NEWS DEVELOPMENTS: Indonesian Agreement, Pakistani General
INDONESIA: Forgive and Forget?
The U.S. military is ending a decade-old ban on dealings with a special forces unit of the Indonesian military that has been linked to killing civilians and other human rights abuses. The move, which sparked sharp protests from international human rights groups, appears to be an attempt to counter growing Chinese influence in the region.
Defense Secretary Robert Gates, on a visit to the island nation – the world’s largest Muslim majority country – announced July 23 that the U.S. would resume ties with Kopassus, an elite special forces unit accused of kidnappings and assassinations of activists and demonstrators during the oppressive Suharto regime, which fell in 1998.
While the U.S. has resumed ties with most of the Indonesian military in 2005, and the two nations signed a defense framework agreement in June, Kopassus has been blacklisted, by Congress and the U.S. State Department. Gates and other Pentagon officials said the unit had made numerous reforms but the reconciliation doesn’t signal an end to U.S. commitment to human rights and accountability. Kopassus is seen an influential arm of the military. Many top Indonesian officers have come from the unit.
But human rights groups like Human Rights Watch and Amnesty International decried the policy change. Analysts said the move is seen as a hedge against China’s influence in the region, according to the Washington Post and Bloomberg. Indonesian officials hinted that Kopassus “might explore building ties with the Chinese military if the ban remained,” the New York Times reported.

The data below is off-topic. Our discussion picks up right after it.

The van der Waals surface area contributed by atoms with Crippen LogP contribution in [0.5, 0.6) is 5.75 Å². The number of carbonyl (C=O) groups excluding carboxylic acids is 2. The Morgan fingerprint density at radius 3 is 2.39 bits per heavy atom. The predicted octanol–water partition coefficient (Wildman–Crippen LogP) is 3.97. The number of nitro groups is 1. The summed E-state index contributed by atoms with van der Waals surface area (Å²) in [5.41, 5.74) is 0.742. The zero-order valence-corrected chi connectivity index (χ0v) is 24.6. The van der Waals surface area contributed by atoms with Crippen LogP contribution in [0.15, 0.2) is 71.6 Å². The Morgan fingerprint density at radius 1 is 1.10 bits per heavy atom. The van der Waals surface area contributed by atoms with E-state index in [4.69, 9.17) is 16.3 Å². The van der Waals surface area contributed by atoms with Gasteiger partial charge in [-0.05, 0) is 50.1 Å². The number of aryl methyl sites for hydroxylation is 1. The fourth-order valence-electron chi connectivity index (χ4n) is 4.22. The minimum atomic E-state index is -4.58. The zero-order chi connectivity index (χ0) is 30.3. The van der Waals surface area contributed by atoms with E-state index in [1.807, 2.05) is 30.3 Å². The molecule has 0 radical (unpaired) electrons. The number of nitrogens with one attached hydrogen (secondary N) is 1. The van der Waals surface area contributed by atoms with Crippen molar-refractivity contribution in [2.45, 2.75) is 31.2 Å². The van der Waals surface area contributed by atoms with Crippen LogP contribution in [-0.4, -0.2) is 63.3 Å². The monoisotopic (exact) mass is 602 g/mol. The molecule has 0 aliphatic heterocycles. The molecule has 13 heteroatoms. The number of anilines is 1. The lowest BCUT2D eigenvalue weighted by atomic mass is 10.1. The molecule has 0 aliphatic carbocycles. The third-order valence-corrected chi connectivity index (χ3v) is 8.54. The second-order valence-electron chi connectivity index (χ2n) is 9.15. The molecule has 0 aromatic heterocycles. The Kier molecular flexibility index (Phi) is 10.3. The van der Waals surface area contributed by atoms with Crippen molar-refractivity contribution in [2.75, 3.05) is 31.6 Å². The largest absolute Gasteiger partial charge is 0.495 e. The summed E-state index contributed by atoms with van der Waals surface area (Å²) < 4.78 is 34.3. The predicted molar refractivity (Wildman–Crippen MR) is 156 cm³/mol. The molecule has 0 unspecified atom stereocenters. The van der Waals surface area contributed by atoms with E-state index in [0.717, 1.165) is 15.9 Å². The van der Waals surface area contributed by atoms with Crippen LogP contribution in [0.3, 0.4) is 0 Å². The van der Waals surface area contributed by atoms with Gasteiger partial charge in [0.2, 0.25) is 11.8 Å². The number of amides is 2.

PAKISTAN: Army Chief’s Term Extended
Pakistan’s government has extended the term of the Army’s top general for another three years to continue the fight against terrorism and militant fundamentalists, according to to news reports from Islamabad, the nation’s capital.
Gen. Ashfaq Parvez Kayani was due to retire in November, but in a move supported by the U.S. and NATO commanders, Prime Minister Yousaf Raza Gilani announced his retention as head of the country’s military establishment.
Kayani, 58, who has headed the Army since 2007, has led campaigns against the Taliban and has been responsible — behind the scenes — for permitting CIA drones to attack al Qaeda terrorists and Taliban militants in Pakistan’s tribal areas. He’s also helped ensure transit on the supply route that runs across Pakistan to U.S. and NATO troops in Afghanistan, the New York Times says.
Despite all that, the Pakistani PM says the government was not under any pressure to keep Kayani on for three more years, the newspaper Dawn reported.
Entry filed under: Counter Insurgency, National Security and Defense, News Developments, Special Operations. Tags: China, Counter Insurgency, counter terrorism, Defense, Defense Secretary Gates, Indonesia, Pakistan, Special Operations.